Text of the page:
It’s a really strong narrative that boils down the experience of life into its most potent memories all while deftly shifting between the nostalgia of the past and the pain of regret. Nelson lends the character an infectious energy at the start to get us thinking about our own lives before quite literally slapping us awake to the suffering too many have endured at the hands of those meant to protect us. How does that rage bubble and boil within? How does the resulting temper leave us victims to impulse? How does life fare afterwards when all we have left is remorse?

Add the kinetic animation and it’s easy to get swept away by Coy’s organic train of thought. Each sense grabs us and swirls us from image to image as the consistent style of the man himself grounds us back in the somber reality of where he currently finds himself on death row. We dance through recollections, nightmares, and fantasies, traveling between the cold hard truth of our demise and the wistful desire to hold onto the potential of a second life without any religious overtones turning a pragmatic view of mortality into a sermon. This isn’t a means towards penance or redemption, but a look at imperfection, contrition, and the reality that sometimes clarity comes a second too late.


Our Uniform | Iran | 7 minutes

How wild that Yegane Moghaddam’s Our Uniform needs a disclaimer to tell people she isn’t mocking the hijab. Her film is literally an expression of how our clothes and style infer upon our identity and personality. She doesn’t say she hated wearing a hijab while growing up in Tehran. She doesn’t say those who choose to continue to wear one are wrong. The point is choice. An Iranian woman isn’t allowed one, and thus the purpose of that hijab becomes distilled down from an expression of piety or conservatism or modesty to just plain old boring conformity.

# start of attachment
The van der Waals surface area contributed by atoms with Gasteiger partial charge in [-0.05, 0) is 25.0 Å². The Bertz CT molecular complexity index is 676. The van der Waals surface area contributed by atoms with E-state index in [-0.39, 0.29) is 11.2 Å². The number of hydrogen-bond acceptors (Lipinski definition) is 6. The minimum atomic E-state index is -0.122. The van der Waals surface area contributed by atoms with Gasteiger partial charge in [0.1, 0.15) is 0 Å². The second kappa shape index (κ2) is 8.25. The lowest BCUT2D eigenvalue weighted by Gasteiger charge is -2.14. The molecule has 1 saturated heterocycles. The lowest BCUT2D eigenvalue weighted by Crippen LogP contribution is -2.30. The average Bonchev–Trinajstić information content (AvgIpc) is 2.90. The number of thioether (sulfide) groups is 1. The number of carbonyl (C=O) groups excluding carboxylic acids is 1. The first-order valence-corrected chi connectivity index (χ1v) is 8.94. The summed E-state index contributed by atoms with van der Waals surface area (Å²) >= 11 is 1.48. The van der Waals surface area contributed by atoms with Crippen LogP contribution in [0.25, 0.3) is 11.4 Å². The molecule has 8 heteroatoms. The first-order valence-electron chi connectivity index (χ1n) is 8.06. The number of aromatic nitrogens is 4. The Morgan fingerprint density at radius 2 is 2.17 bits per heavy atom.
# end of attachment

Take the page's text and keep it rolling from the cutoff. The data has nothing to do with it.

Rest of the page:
It’s a welcome message to express how creatively stifling a forced wardrobe can be and how something that seems creatively stifling might be the opposite if it weren’t co-opted by a totalitarian regime. Because beyond the hijab itself is the fabric from which it’s made. There are colors, textures, and designs that could be utilized just like with dresses, pants, and blouses. Moghaddam thus draws onto those materials to bring her true childhood stories to life. People unfold out of leg cuffs. Buses drive around buttons. Teachers roam along the winding curves of measuring tape. Her aesthetic is an absolute delight.

Moghaddam goes one step further, though. Rather than simply using different weaves and patterns as flat canvases, she wields the potential for wrinkles and folds into the narrative. This is most notably accomplished when talking about the difference between white-hooded young girls and black-hooded mature girls––shown by the color change and the crimp of fabric pushing her line of characters through puberty. Pockets become homes and sleeves are shorelines touching the sea that is a bare arm. We’re experiencing a tactile and inventive look into the possibilities and potential of the freedom to choose: a color, an article of clothing, and one’s own future.


Pachyderme | France | 11 minutes

What a strong film. Structure, animation, atmosphere. Director Stéphanie Clément and writer Marc Rius are giving voice to unspeakable trauma through the conventions of a children’s story, both in its illustrative aesthetic and its lead’s perspective as a young girl with nothing to protect her but her imagination.